There are a few levels of political giving. There is the small-dollar stuff that the campaigns like to brag about, the $50 you give because you really want to see your candidate elected. There is the level of influence-peddling, where donors max out to various candidates and give to political action committees to get their lobbyists' calls answered if those candidates win. And then there are the world-shapers, the people who pour millions into outside PACs with the aim of shifting U.S. politics on the whole: the Koch brothers, for example.
Or, to the point, the Mercers.
In 2014, Bloomberg Politics detailed how that foundation and the Mercer family generally spent its money on political causes. Millions to the Media Research Center, a conservative organization that acts as a critic of news outlets. Millions to Citizens United, the conservative group best known for successfully suing to allow more political activity by corporate interests. Behind the scenes, the Mercers apparently invested in a number of other organizations, too, including Cambridge Analytica (the data shop that powered Ted Cruz's primary bid and Donald Trump's in the general) and Breitbart News.
The Mercers spent heavily in the Republican primaries on behalf of Cruz, which obviously did not pay off. After Trump won the GOP presidential nomination, the Mercers shifted to supporting Trump and eventually encouraged Cruz to do the same, despite his initial reluctance.
Robert Mercer spent $3.4 million supporting Trump's campaign. As it turns out, Trump was another tremendously successful investment, creating a fortune in political capital for the family.
It was at a party in the Hamptons in August that Rebekah Mercer talked to Trump about hiring Breitbart's Stephen K. Bannon for his campaign; within short order, Trump picked up both Bannon and Kellyanne Conway — who previously had worked for the Mercers running that Cruz super PAC. As the election approached, Trump tapped another Mercer ally, Citizen United's David Bossie, to serve as Conway's deputy. To that point, Bossie had been running Make America Number One, the super PAC funded by the Mercers.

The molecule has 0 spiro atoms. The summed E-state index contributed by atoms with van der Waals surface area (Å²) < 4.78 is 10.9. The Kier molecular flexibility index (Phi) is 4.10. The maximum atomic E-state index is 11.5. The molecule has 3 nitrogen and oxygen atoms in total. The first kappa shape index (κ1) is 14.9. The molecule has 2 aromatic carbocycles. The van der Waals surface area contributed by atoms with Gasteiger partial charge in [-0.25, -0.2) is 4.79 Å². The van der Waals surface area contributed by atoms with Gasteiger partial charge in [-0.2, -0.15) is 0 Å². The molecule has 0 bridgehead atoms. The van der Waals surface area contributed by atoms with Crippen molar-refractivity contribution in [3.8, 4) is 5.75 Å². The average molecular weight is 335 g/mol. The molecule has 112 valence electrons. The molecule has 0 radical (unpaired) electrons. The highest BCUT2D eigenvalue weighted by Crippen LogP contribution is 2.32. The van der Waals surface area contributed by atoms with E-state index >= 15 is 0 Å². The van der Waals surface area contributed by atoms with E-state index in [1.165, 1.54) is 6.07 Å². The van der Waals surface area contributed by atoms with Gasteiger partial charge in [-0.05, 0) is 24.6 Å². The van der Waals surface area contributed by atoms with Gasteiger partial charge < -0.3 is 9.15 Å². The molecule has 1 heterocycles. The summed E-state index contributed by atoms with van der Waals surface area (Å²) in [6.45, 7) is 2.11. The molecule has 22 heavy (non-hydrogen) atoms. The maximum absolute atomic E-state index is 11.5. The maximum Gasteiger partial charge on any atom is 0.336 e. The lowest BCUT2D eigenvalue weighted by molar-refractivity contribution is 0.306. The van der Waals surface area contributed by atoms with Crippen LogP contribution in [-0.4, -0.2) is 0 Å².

Remember: In August, Trump was a bet with long odds. The Mercers went all-in on someone who was expected to lose. That bet paid off, thanks to about 77,000 voters in Michigan, Pennsylvania and Wisconsin who tipped those traditionally blue states into Trump's column.
Three days after the election, Trump released a list of the members of his transition team — a group that included Rebekah Mercer. A few days later, the transition team announced that Bannon would shift from acting as chief executive of his campaign to acting as his adviser in the White House. On Thursday, Trump announced that Conway would join them.
The Washington Post's Matea Gold and Anu Narayanswamy documented the extent to which big donors to the Trump campaign were ending up in his administration. Six people picked for roles in the executive branch gave Trump a total of $12 million, by their calculation, anchored by Linda McMahon, Trump's nominee to run the Small Business Administration. She gave $7.5 million alone.
That investment paid off, but not like the Mercers'.
During and after the campaign questions arose over how tightly the Mercers' efforts overlapped with the campaign's. Legally, the work of an independent PAC has to be separate from a campaign's (since the former can spend as much as it wants and the latter is subject to contribution limits). A watchdog group filed a complaint over the use of Cambridge Analytica by both the campaign and the PAC into which Mercer had put his money. The group also raised questions about payments from the PAC to a movie studio owned by Bannon.
In the category of world-shaping campaign investments, though, it's hard to imagine a bigger success than the time and money spent by Robert and Rebekah Mercer. For a few million dropped into a super PAC and a few years of building an infrastructure meant to bolster conservative candidates, they got a seat on a presidential transition team and two close allies sitting in the White House — next to a president who arguably owes his presidency to them.